Tuesday, June 22, 2010


The casting call poster for Downfall.

Oh boy. And we thought the bad real estate news couldn't get any worse. ABC has taken it to a whole new level.

Tonight the network premiers its newest primetime game show: Downfall. Contestants compete on the roof of a 10-story building in downtown Los Angeles for up to $1 million in prizes. If they fail, those prizes are tossed from the roof to smash below:

"Fabricated facsimiles of all prizes will be placed on the largest conveyor belt ever seen on TV with a pile of cash at the end ranging from $5,000 to $1 million. In each round, players will try to answer all the questions before their prizes and cash go over the edge, off the roof, and sent crashing 100 feet to the street below."

Executive producer Scott St. John told The Hollywood Reporter: "Downfall is a new, hybrid, high-stakes field game show where fearless contestants have to fight and focus hard to keep their winnings from falling off the side of a building."

"Winnings" include people. Like your wife, who could also go over the side in a "controlled fall."

This works because stuff and people are expendable, right?

Considering our economy has taken the proverbial fall off the cliff—owing in large part to the uninformed, unregulated financial risks taken with our real estate—it seems perverse to air a show on a skyscraper that is centered around unmitigated greed and destruction. How about a game show where contestants save shit from the landfill instead?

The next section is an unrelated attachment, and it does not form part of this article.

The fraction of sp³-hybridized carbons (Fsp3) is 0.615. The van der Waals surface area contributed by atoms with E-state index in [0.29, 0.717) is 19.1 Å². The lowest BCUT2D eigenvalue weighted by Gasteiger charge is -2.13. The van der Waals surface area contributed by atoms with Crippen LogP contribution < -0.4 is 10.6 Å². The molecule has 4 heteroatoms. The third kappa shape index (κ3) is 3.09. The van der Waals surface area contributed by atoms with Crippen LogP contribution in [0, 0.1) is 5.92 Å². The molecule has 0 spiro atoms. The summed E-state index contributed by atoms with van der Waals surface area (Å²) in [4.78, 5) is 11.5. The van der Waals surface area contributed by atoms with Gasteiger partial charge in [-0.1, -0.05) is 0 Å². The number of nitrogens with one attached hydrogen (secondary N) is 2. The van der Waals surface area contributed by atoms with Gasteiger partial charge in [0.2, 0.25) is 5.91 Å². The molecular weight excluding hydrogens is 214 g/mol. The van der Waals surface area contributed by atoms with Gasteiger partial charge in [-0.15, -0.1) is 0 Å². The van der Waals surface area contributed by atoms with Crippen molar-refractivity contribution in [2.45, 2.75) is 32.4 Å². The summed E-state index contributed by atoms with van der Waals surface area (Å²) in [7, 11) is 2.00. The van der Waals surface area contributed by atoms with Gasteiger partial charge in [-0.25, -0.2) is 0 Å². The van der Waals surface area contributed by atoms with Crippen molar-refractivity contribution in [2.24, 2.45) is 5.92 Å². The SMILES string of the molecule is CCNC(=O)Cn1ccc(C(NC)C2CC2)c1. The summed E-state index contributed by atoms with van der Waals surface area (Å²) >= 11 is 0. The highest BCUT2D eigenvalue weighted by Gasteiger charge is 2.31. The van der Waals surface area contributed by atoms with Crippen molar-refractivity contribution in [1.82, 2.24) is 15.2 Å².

Thursday, June 10, 2010

The Rise and Fall (and Rebirth) of an Architecture Firm

My latest feature, out this month in Architect, is about CSD in Baltimore. The firm closed last fall after 62 years. The question the article hopes to answer: How could one of Baltimore's oldest and largest architecture firms suddenly collapse?

Ed Hord remembers Sunday, Sept. 6, 2009, as a particularly sunny day in Baltimore. The senior principal of design firm Hord Coplan Macht (HCM) was at home when he received a phone call from Tom Spies, then the senior vice president of CSD Architects. Hord and Spies were practically neighbors—in business and in life—with offices blocks from one another and homes in the same bucolic neighborhood north of the city. HCM and CSD were not exactly competitors, but they did share a healthy rivalry; over the years, Hord and Spies had developed a kinship in the small pond that is Baltimore architecture. When Spies said he needed to talk, Hord told him to come right over.